See stress in the workplace differently

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Great post! You are right, many employees are reluctant to share seek mental stress or should I say depression help. There's a lot of social stigma attached to it. Reason why there's an increase in ...


Read More Angela Perry
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In the UK employees work the longest hours in the EU. It should come as no surprise then that stress in the workplace is at an all-time high

While it may be easy for an employer to deem stress and mental health personal issues, they have a monumental impact on an individual’s performance and productivity at work. Therefore supporting the mental health and wellbeing of employees is vital for a company.

With as many as eight in 10 people suffering from work-related stress in the UK we are in the midst of a stress epidemic, and it’s time employers took action.

Mental ill health – including work-related stress, anxiety or depression – is estimated to account for more than half of all working days lost because of ill health and to cost UK employers £30 billion each year. A report in 2014 suggested time taken off work cost 4.5% of Britain’s GDP.

What else causes workplace stress?

While we may think we’re able to leave our personal issues at home, stress in the workplace is often caused by external factors. Women tend to feel more stressed than men (79% vs 66%) and 78% of women claim to suffer from a lack of sleep causing them to be less productive and thus more stressed at work, while 13% attribute their stress to personal health issues or concerns related to their financial situation.

At Cigna our global study identified an ‘always-on’ work culture as a key driver of stress across all demographics. Out of the 22 countries and 13,000 people we surveyed, 64% of people around the world work in an ‘always-on’ culture that has a major impact on stress, and adversely affects both physical and mental wellbeing.

In addition to this the HSE (Health and Safety Executive) identified the following as internal causes for stress in the workplace:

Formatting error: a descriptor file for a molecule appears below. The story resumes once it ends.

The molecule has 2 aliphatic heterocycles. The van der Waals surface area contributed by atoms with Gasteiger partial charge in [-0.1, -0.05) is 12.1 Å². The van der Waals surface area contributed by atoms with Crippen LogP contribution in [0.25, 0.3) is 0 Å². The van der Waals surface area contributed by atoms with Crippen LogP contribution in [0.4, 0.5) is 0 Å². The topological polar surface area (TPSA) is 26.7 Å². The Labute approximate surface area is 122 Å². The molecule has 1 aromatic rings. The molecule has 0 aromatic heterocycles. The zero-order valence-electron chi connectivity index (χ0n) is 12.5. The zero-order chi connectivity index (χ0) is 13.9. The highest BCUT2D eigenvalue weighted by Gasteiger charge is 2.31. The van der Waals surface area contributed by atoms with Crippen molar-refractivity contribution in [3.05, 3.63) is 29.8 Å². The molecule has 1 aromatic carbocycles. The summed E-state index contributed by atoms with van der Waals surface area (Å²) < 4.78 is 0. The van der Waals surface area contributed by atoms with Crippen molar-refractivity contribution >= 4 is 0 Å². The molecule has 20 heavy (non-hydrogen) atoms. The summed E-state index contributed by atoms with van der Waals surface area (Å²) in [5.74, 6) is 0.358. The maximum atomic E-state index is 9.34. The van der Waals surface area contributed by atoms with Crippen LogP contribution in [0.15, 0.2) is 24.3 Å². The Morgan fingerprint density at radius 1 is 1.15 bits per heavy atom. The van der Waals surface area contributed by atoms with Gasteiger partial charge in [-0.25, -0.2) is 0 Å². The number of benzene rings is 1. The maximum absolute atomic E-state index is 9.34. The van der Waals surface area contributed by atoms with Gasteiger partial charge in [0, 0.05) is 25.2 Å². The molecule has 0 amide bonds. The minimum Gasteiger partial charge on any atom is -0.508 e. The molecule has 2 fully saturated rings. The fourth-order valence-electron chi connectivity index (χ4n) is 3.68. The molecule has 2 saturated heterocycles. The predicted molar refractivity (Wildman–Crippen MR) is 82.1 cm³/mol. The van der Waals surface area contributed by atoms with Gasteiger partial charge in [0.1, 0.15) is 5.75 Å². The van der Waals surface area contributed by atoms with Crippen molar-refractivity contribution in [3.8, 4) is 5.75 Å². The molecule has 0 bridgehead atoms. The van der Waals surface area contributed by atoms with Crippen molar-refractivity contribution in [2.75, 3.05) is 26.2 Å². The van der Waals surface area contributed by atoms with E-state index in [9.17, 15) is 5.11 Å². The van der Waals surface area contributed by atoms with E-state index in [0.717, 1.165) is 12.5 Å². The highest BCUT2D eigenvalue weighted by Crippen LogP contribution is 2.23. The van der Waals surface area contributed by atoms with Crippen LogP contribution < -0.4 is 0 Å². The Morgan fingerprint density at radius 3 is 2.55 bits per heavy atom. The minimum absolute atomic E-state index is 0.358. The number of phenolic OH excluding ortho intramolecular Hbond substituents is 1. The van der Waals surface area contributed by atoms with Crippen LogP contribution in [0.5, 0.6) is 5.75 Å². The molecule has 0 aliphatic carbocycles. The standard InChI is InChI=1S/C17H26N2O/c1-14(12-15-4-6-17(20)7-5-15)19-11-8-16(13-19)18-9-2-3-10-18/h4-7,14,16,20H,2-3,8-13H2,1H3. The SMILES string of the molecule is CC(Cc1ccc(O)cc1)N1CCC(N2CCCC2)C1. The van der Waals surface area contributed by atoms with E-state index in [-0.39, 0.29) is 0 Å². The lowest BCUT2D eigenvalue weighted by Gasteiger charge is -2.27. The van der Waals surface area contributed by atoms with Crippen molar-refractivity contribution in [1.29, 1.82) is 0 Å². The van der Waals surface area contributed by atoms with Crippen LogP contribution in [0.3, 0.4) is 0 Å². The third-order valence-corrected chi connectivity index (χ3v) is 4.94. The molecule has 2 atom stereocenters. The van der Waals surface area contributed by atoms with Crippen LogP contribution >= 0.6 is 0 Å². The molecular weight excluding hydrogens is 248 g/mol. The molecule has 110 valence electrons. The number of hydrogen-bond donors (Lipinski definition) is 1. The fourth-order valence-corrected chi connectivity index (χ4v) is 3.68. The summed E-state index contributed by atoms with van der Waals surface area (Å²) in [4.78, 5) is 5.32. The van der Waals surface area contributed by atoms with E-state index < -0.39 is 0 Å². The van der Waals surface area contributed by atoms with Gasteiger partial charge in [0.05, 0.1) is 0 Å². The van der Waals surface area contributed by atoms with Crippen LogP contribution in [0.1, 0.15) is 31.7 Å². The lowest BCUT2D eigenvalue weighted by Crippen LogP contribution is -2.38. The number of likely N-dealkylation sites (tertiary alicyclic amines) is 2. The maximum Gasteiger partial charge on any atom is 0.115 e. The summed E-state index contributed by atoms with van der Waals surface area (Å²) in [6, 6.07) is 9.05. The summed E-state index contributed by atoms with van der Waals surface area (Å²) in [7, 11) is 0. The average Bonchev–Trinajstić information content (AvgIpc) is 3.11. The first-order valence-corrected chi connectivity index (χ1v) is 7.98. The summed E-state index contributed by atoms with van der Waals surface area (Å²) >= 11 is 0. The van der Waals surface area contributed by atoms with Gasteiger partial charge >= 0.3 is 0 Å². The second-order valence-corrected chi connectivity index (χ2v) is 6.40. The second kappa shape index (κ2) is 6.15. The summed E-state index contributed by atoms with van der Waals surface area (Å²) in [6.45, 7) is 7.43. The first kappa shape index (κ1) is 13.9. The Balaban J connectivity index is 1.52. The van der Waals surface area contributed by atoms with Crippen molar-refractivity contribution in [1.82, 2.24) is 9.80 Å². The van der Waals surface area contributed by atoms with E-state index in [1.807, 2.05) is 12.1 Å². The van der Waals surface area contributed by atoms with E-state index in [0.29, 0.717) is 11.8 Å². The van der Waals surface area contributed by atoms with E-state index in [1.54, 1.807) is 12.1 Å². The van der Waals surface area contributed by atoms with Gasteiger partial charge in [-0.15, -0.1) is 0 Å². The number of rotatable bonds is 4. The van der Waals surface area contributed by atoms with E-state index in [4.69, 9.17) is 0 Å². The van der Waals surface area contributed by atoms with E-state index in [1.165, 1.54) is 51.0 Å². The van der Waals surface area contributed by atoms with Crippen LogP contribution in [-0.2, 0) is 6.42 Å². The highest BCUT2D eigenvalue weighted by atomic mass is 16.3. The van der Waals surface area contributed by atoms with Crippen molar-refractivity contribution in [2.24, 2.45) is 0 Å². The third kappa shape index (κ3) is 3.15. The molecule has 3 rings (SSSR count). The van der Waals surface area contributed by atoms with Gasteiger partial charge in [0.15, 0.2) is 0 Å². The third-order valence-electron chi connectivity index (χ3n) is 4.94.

• Staff being overloaded with work, leading them to being unable to cope with the amount of work or type of work they are asked to do.
  • Staff feeling disillusioned by their lack of involvement in decisions regarding how and when they do their work.
  • Lack of support from managers and colleagues.
  • Poor relationships with others at work.
  • A lack of understanding concerning what is expected of them or how their work fits into the wider objectives of the organisation.
  • Poorly-managed changes and developments within the workplace.

What can employers do to help?

Despite mental health awareness being at an all-time high in the UK, alarmingly only 28% of UK employers have a formal wellness programme in place to support employees. This may help explain why only a small percentage of people suffering from stress seek professional help.

Creating a well-run wellness programme instigates positive change in the workplace as it supports open dialogue. Implementing a wellness programme effectively requires a detailed understanding of key stress drivers inside and outside of the workplace. As our research shows, each demographic experiences stress triggers differently and employers need to be able to formulate and adapt their approach to make it work for everyone.

The benefit of implementing a wellness programme extends far beyond looking after your most important asset – your team. Your company will be more attractive to top talent, and it boosts employee retention and improves morale. This will not only create a competitive edge, but also set your business up to have a more nurturing and caring culture to the benefit of everyone.

Make a change

Many employees can be reluctant to talk about stress at work. There is still a stigma attached to stress and people think they will be seen as weak if they admit they are struggling. It is therefore important that an employer takes the relevant steps to tackle the work-related causes of stress in its organisation and encourages staff to seek help at the earliest opportunity.

Cigna can help you manage stress, improving health, wellbeing and peace of mind. Cigna’s new whitepaper – Building a Whole Person Health Approach to Chronic Stress at Work – looks at how to adopt a more open approach to healthcare that addresses the physical and mental wellbeing of all employees.

You can get access to advanced research and practical tips by downloading the whitepaper here, so that you and your colleagues can better understand and manage stress.

Kirsty Jagielko is UK head of marketing at Cigna

Comments

Great post! You are right, many employees are reluctant to share seek mental stress or should I say depression help. There's a lot of social stigma attached to it. Reason why there's an increase in self medication. Something has to be done about this.


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